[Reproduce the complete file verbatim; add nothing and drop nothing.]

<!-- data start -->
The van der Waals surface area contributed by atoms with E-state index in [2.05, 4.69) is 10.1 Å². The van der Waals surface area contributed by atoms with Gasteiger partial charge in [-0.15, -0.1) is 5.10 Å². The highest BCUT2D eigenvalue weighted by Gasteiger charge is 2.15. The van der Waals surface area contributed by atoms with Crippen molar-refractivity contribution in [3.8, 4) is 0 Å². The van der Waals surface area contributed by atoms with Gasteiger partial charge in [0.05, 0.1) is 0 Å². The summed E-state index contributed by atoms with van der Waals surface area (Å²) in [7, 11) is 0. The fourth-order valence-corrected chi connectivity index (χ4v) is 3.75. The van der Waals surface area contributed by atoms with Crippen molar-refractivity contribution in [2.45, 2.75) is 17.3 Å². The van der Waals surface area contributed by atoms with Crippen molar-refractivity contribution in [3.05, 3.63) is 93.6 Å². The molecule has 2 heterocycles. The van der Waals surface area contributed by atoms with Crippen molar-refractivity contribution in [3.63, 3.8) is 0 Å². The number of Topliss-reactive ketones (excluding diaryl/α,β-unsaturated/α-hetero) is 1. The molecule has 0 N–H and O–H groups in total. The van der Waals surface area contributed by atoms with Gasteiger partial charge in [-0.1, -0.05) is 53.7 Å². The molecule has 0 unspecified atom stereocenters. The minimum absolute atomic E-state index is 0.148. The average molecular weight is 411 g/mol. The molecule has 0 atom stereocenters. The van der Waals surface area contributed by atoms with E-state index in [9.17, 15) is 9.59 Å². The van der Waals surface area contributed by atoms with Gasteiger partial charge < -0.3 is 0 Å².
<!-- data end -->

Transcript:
The van der Waals surface area contributed by atoms with E-state index in [2.05, 4.69) is 10.1 Å². The van der Waals surface area contributed by atoms with Gasteiger partial charge in [-0.15, -0.1) is 5.10 Å². The highest BCUT2D eigenvalue weighted by Gasteiger charge is 2.15. The van der Waals surface area contributed by atoms with Crippen molar-refractivity contribution in [3.8, 4) is 0 Å². The van der Waals surface area contributed by atoms with Gasteiger partial charge in [0.05, 0.1) is 0 Å². The summed E-state index contributed by atoms with van der Waals surface area (Å²) in [7, 11) is 0. The fourth-order valence-corrected chi connectivity index (χ4v) is 3.75. The van der Waals surface area contributed by atoms with Crippen molar-refractivity contribution in [2.45, 2.75) is 17.3 Å². The van der Waals surface area contributed by atoms with Crippen molar-refractivity contribution in [3.05, 3.63) is 93.6 Å². The molecule has 2 heterocycles. The van der Waals surface area contributed by atoms with Crippen molar-refractivity contribution in [3.63, 3.8) is 0 Å². The number of Topliss-reactive ketones (excluding diaryl/α,β-unsaturated/α-hetero) is 1. The molecule has 0 N–H and O–H groups in total. The van der Waals surface area contributed by atoms with Gasteiger partial charge in [-0.1, -0.05) is 53.7 Å². The molecule has 0 unspecified atom stereocenters. The minimum absolute atomic E-state index is 0.148. The average molecular weight is 411 g/mol. The molecule has 0 atom stereocenters. The van der Waals surface area contributed by atoms with E-state index in [9.17, 15) is 9.59 Å². The van der Waals surface area contributed by atoms with Gasteiger partial charge < -0.3 is 0 Å².